Hunter & Tiff Eidmann (eithman)

7 replies · posted

Looking for advice on Freelancing

I am looking into being able to design 3D characters and assets online as a freelance designer. I have used Fiverr before, but I have also heard that there are others that are more geared toward graphic design and that can b=make better money. I recently created an Upwork account and am in the process of figuring that site now.

I'm just looking for some advice  and suggestions  on the topic of getting myself out thee and making money off my designs:

 Profile and portfolio tips

Freelancing Websites

Networking advice


Thank you in advance for any help :)


(ps, I know this is in the wrong category, I just know that the people here are knowledgeable and are one of my best bets at good info on this topic)

  • Have you looked at Artstation?  The job opportunities are geared heavily toward games, but if you're looking for concept work, that could work, too.  There are plenty of artists that don't do games on there, and it's a really professional platform for a portfolio and to connect artists to clients.

    If you want to sell assets on a store, there's plenty of stores out there (Blender Market, Unity Store, Unreal Marketplace, etc.)  Search for it, and make sure to read the terms and conditions.  When I looked into it, most websites said the art you put on there is still yours, you retain all your rights over the work.  Most of them also give you 70% of the profits, too, which is pretty damn decent.

    For portfolio tips, begin and end with your strongest pieces.  You get someone hooked in the beginning, and you want to leave them with a strong impression at the end.  Also, alternate better pieces with less strong pieces to keep a consistent level of work to the entirety of your portfolio.  I swear there was a video talking about portfolios under the Concept Art section, but that must've gotten lost in the shuffle.  I thought that was useful.  Too bad it's no longer available.

    I'm terrible at networking, at least with the keeping up with people part of it.  I guess just check in consistently, keep those ties going.

    Don't be discouraged at first if you don't get a lot of work.  It takes time to build up your reputation and client base.  Just keep at it, and eventually you'll get all the work you can handle lol.

    If you have any more questions, feel free to ask.

  • crew

    Basically everything that was mentioned before I agree with. I believe you have experience working with Unity so I would create an account on Unity Connect it's kind of like Upwork but for Unity developers. They have a job section as well so you can browse through it and setup a profile and even post projects you're working on. 

    Also I would recommend keeping a LinkedIn profile active. I've had one for as long as I can remember and from time to time I get job offers through there for various work some of which I have gone through with. It's easy to keep active and it's a great way to have an online resume of your work through LinkedIn.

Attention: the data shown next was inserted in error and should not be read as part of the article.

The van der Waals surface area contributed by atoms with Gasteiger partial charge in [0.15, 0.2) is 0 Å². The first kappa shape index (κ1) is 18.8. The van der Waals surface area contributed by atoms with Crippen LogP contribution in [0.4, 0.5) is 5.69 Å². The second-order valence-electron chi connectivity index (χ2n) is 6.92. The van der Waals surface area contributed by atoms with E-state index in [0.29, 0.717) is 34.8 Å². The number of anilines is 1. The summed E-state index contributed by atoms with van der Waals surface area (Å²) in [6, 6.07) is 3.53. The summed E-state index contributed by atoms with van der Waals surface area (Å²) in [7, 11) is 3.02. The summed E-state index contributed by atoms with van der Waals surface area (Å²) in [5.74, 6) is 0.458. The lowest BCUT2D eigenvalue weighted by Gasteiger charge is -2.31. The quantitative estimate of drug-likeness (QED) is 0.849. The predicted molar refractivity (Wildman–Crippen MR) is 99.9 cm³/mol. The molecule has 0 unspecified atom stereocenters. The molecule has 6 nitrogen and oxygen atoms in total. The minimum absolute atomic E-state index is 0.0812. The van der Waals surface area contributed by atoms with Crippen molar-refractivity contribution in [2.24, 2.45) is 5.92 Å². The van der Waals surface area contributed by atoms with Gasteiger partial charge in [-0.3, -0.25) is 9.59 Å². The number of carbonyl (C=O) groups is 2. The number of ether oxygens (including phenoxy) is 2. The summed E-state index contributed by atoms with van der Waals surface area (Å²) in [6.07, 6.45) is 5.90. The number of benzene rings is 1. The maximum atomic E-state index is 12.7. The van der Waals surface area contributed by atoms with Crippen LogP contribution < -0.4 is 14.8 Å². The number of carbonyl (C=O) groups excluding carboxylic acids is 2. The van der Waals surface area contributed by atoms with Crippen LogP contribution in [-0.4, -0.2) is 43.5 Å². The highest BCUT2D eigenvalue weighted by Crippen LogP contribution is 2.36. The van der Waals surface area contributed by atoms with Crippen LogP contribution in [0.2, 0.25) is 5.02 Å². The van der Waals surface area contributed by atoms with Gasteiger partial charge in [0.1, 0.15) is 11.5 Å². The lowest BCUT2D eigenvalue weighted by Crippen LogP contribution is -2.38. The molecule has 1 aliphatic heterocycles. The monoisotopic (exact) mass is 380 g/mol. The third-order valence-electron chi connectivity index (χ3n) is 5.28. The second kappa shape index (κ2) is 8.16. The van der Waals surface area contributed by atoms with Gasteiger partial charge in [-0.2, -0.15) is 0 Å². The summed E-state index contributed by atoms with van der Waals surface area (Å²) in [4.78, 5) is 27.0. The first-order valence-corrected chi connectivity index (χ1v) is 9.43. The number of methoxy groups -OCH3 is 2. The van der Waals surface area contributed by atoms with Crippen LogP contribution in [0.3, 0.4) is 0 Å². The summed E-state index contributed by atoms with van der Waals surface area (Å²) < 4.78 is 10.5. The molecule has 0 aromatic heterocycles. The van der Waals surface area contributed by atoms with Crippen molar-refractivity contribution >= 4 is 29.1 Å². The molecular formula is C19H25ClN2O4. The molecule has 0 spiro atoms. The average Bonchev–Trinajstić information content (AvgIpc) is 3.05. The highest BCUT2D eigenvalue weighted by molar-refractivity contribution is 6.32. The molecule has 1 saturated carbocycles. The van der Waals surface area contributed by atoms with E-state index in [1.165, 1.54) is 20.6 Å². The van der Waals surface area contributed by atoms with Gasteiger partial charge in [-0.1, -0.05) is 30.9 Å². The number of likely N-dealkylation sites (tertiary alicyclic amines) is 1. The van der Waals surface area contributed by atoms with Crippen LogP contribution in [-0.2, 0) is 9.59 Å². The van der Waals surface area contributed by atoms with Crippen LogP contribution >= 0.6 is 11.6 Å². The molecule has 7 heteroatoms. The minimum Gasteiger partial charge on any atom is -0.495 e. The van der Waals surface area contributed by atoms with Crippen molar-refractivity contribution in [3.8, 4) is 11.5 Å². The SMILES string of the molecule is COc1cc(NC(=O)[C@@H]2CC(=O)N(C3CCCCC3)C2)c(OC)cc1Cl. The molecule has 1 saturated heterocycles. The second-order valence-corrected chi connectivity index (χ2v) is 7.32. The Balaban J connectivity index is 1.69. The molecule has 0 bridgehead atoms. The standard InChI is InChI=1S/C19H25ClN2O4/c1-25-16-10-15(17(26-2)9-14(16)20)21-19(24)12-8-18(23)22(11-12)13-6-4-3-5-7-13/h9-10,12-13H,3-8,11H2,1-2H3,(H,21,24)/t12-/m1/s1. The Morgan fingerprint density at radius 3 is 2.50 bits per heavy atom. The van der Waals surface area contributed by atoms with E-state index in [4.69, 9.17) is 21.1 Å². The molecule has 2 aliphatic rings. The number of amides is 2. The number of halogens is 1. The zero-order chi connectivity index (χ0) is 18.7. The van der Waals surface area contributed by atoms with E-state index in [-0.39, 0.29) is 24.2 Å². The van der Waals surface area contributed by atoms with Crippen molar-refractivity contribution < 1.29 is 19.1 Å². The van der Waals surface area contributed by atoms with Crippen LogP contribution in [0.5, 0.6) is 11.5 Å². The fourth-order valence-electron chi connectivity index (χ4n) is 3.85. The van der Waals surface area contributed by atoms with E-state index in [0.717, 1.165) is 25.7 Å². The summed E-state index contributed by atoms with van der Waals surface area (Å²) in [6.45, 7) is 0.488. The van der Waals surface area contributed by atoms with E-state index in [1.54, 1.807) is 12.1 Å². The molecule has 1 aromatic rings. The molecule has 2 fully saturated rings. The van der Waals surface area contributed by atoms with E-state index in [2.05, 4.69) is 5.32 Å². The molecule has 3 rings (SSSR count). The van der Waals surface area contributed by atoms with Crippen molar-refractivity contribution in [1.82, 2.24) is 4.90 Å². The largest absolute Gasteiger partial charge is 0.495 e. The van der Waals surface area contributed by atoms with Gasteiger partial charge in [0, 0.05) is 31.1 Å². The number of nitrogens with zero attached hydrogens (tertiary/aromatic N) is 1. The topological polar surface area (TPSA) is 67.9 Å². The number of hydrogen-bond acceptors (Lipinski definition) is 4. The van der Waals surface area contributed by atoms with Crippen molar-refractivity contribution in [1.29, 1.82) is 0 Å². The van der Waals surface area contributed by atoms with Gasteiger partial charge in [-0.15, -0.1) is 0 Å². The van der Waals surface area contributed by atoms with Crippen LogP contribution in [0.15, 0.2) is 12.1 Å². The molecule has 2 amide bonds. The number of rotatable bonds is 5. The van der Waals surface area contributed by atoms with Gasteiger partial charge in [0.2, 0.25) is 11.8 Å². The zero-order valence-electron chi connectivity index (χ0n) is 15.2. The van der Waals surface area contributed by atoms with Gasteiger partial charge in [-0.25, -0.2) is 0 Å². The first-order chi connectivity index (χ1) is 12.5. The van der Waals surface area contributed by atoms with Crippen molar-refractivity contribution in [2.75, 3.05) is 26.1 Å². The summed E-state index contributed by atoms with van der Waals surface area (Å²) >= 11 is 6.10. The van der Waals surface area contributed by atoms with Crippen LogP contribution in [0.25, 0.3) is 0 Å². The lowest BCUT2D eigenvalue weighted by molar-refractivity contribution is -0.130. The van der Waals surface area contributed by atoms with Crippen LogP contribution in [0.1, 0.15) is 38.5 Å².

• I am really having trouble getting into the freelance world. I've been trying a lot on Upwork, Polycount, ArtStation and a couple other places, but have pretty much gotten nothing. Since I don't know anyone in the CG world or have any relevant connections, I'm not sure what to do besides post my work online wherever possible. I suppose I can just keep building my portfolio since it's not very big yet, but I don't know how else I can go about finding freelance work. Any suggestions? Here's my portfolio for reference

    • crew

      Your portfolio is quite small. While I can tell you have skill, it's tough to really see what range you have. Pretty much every piece is stylistic, so if I was someone that was looking for a realistic modeler I wouldn't see this portfolio and think you were the right fit. I hope I don't come off harsh.

       I would first ask what you're looking to get work in. What would your ideal project be? That should be shown through your portfolio. If you do indeed want to work on more stylistic types of work then continue adding more to your portfolio.

       If I were looking for someone who created models with your style I'd like to see a wide variety of content that shows what you're capable of. Having a small portfolio greatly diminishes that. To add to that, look at the style of work being produced by the companies you'd like to work for. Try to replicate that kind of work in your portfolio. It's much easier to sway someone (or a company) to hire you if they feel your style closely resembles past work they've done. 

  • I had my attempts at freelance pretty disheartening to say the least.

    Now to mention I am a full-time employed outside of creative industry so it is not a question of survival but rather self-realisation. 

    I had some small portfolio but I wasn't really aiming for top class production opportunities - just the ones that look like small/pet personal projects in need of help for small payment or even free. Because I thought when money's involved that would drive motivation and responsibility from both sides.

    But man...people expectations are so high on this stuff. It's like people would like Pixar or J. Scott Campbell quality stuff for their lunch money and nothing less.

    I ended up landing nothing on Upwork or

    One guy was active enough even to reach out and tell me not to waste time there with my level of skill. Like he was nice with words but pretty harsh with the meaning leaving me completly destroyed for a few days.

    The lesson I got for myself is just to 'git gud'... Like go on doing stuff aiming for being awesome and something would come up eventually. 

    • That's the conclusion I feel like I am slowly coming to, unfortunately. I would still like to vet a few sites and see if I can get a hold of something that works for me, but Artists in general are massively undervalued.